We’re Doing The Trout vs. Cabrera MVP Thing Again?
Last season Miguel Cabrera and Mike Trout exemplified the old school vs. new school with their MVP battle. The Cabrera supporters pointed to his winning of the triple crown. Trout’s supporters pointed to his wins above replacement (WAR), great defense, speed and overall game. Even the idea of “value” was inserted into the argument in support of Trout’s candidacy – almost as a conciliatory, condescending measure – by saying that the Angels turned their season around from 6-14 without Trout to 81-58 with him in the lineup.
Here is the criteria for voting on the MVP from the BBWA website:
There is no clear-cut definition of what Most Valuable means. It is up to the individual voter to decide who was the Most Valuable Player in each league to his team. The MVP need not come from a division winner or other playoff qualifier.
The rules of the voting remain the same as they were written on the first ballot in 1931:
1. Actual value of a player to his team, that is, strength of offense and defense.
2. Number of games played.
3. General character, disposition, loyalty and effort.
4. Former winners are eligible.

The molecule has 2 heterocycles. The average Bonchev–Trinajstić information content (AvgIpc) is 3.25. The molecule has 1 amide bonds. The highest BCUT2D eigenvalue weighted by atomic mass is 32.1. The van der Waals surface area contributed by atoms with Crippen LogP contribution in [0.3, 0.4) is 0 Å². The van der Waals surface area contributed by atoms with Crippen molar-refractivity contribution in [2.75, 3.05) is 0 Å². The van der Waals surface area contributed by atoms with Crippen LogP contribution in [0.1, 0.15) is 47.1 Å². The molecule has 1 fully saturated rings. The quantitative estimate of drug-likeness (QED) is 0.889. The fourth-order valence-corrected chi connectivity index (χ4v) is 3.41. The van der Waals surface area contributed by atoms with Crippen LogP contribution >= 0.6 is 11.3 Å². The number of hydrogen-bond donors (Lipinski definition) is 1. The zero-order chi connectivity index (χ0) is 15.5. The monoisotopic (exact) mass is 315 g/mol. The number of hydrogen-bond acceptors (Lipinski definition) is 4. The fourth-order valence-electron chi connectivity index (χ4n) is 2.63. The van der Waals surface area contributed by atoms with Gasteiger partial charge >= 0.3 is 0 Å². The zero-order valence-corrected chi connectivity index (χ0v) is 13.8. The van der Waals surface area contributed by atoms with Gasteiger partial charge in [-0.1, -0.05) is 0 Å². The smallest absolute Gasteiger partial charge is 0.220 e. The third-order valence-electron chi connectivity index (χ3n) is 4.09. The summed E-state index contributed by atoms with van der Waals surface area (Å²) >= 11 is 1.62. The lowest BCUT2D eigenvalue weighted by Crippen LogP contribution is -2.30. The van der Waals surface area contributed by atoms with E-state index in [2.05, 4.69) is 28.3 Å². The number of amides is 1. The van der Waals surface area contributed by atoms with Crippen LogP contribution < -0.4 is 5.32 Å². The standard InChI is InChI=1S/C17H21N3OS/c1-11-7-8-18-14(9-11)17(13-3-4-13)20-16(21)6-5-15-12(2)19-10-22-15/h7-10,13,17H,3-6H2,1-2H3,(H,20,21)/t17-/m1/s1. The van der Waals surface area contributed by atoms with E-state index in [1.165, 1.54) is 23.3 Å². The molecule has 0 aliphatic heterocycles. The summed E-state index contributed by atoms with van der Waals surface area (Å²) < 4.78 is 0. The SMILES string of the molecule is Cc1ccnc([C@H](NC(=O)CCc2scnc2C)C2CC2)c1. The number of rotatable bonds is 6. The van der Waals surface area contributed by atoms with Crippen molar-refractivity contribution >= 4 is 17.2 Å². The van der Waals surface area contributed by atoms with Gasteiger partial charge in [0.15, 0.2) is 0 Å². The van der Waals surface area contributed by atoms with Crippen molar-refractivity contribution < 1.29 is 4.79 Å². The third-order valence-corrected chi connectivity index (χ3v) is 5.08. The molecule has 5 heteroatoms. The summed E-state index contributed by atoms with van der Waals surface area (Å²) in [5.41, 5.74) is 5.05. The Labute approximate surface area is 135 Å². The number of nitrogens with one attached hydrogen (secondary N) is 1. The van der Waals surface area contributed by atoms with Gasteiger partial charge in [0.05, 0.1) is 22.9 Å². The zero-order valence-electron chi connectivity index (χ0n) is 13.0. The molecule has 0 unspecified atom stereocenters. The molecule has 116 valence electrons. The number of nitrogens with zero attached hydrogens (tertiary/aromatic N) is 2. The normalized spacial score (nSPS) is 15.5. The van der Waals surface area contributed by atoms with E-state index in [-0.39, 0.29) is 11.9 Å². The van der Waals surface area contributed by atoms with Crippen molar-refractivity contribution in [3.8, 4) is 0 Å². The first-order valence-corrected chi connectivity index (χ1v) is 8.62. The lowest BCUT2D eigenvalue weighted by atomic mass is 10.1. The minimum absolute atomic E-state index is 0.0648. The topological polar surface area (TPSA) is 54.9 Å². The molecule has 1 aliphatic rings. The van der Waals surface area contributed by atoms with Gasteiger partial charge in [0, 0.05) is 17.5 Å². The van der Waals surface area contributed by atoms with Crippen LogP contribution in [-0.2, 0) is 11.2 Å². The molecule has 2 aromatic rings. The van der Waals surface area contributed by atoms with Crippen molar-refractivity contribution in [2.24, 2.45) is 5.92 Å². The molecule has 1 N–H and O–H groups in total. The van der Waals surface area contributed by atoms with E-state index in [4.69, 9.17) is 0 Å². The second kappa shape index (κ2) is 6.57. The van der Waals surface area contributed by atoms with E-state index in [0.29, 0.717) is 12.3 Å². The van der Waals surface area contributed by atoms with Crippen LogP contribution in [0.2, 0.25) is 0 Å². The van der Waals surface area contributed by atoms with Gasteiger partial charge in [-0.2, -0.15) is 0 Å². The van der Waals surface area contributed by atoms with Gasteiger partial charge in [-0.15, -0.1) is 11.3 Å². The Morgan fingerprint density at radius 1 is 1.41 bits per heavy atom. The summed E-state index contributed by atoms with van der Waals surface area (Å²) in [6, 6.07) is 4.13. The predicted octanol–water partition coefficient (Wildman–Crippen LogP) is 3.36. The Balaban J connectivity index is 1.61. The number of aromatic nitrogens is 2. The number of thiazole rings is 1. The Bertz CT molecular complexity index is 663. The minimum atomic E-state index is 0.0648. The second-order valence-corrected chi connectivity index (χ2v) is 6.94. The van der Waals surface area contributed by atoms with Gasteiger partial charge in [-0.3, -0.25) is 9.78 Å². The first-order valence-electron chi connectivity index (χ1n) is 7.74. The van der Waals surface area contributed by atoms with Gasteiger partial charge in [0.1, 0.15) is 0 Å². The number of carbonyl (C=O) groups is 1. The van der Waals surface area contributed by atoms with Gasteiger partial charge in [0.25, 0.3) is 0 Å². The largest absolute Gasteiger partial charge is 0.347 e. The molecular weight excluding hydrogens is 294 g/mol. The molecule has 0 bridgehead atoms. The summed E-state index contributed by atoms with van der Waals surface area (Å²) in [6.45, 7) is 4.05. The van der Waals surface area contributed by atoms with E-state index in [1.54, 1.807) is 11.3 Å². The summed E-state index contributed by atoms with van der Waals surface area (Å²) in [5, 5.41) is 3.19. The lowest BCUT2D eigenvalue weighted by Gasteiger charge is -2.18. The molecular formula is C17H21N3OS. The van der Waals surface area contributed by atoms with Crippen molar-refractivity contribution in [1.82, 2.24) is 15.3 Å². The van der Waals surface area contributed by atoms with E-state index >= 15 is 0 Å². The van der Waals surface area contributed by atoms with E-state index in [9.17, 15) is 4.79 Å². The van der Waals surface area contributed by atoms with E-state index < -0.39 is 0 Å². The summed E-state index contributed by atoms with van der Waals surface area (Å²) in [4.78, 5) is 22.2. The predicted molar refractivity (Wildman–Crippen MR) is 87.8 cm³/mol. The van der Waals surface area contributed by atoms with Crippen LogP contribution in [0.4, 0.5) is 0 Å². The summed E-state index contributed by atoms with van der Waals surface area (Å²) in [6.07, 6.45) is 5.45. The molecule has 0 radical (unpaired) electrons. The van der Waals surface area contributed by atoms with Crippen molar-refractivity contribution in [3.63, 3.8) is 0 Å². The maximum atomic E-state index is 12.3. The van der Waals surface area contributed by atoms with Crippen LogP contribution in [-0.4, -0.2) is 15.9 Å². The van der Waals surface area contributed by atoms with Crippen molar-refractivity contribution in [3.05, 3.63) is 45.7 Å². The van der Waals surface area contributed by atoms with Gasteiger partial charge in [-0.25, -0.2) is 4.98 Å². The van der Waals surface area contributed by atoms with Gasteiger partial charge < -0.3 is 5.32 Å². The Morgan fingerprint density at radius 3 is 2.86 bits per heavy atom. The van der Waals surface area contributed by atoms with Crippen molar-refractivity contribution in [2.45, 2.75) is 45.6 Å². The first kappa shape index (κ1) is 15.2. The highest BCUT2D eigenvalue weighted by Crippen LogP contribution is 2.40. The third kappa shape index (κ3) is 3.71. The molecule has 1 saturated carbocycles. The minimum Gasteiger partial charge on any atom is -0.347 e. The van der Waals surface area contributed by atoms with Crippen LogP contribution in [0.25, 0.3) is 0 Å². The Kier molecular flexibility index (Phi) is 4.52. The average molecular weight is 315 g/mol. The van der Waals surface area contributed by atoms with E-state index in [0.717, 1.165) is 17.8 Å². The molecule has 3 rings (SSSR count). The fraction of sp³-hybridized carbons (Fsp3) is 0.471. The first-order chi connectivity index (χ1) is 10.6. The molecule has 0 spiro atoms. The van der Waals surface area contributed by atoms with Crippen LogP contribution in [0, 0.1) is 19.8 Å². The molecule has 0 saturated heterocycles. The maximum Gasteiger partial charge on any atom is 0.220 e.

5. Members of the committee may vote for more than one member of a team.
You are also urged to give serious consideration to all your selections, from 1 to 10. A 10th-place vote can influence the outcome of an election. You must fill in all 10 places on your ballot. Only regular-season performances are to be taken into consideration.
Keep in mind that all players are eligible for MVP, including pitchers and designated hitters.
In other words, vote for who you think is the MVP based on what you believe to be important. Because of that intentional phraseology, the discretion of the voter is paramount. The likes of Keith Law are entitled to their opinion as to why Trout should be the MVP over Cabrera, but it doesn’t have to be an indictment on another person’s intelligence if they disagree and present a logical case for their side.
Last season, there was more of a justification for Trout to be the MVP than Cabrera because of aforementioned factors. Now? Trout’s defense in center field is worse than it was. It’s unknown whether that’s due to the Angels early-season decision to move him to left in favor of Peter Bourjos or because of Trout’s weight gain. The extra size hasn’t harmed him on the basepaths which lends credence to the idea that measuring defense is still in its nascent stages and needs to be looked upon with some hesitancy before crediting or debiting because of it. Cabrera’s defense at third base is what it is and isn’t going to get any better. He’ll field what he can get to and his issues are in large part because of his lack of range.